EPA Pyrethroid Review Vital for Many Reasons
By Patrick Cavanaugh, Farm News Director
David Haviland is a UC Cooperative Extension Farm Advisor based in Kern County, and he’s focused on etymology. He spoke to California Ag Today about the current review by the EPA on the pyrethroid class of crop protection materials. He noted that the EPA is concerned about the material making its way to waterways.
“It’s a legitimate concern in that pyrethroids can bind to sediment, and if that sediment was just hypothetically say, worst case scenario, what if you sprayed a product into a orchard or a field right next to a river on the day before it rained?” Haviland asked.
“We don’t do that, but hypothetically if you did that and that sediment washed from that orchard out into a stream, yes, those pyrethroids can affect aquatic invertebrates and of course little tiny organisms. These little invertebrates are the basis for food chains in the stream systems,” Haviland said.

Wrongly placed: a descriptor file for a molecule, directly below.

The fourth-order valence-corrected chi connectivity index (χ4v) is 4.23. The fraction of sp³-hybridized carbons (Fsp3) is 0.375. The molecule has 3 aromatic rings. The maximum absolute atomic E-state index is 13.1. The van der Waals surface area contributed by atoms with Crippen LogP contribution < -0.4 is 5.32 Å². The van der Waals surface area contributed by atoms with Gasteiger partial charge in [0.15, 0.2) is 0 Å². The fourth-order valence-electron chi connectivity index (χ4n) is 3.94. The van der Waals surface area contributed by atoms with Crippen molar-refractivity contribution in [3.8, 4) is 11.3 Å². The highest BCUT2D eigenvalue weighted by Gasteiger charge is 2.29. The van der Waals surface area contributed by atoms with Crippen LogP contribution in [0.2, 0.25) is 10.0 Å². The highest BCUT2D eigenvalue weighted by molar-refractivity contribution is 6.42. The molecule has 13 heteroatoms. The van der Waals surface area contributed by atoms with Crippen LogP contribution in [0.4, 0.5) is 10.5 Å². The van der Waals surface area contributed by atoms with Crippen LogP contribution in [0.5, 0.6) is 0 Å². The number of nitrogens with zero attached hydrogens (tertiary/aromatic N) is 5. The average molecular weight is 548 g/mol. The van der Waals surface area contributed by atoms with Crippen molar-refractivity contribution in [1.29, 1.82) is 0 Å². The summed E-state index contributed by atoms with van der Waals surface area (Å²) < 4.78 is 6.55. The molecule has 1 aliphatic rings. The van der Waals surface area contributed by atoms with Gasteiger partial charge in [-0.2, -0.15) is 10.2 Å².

“Just like if you’ve got a household cleaner, it says, ‘Store out of reach of children.’ So yeah, there’s a risk of that product, and you mitigate or solve that risk by only using it where it’s appropriate, storing it where somebody can’t get it,” Haviland said. “The same is true with pyrethroids. If you read the label, there’s very specific use instructions on where you can and can’t use the product as well as other details about waterways and buffer zones and things like that,” he said.
All that is taken into account to make sure that any risk that may occur doesn’t turn into an actual real problem. “That’s part of the review, for the EPA to look over that label,” Haviland said.
The EPA review is to make sure that any mitigations on the label and use patterns adequately take into account any risks that may be real. “I expect it will be done scientifically and prudently and based on that, I hope pyrethroids are in the tool box for a long time,” Haviland said.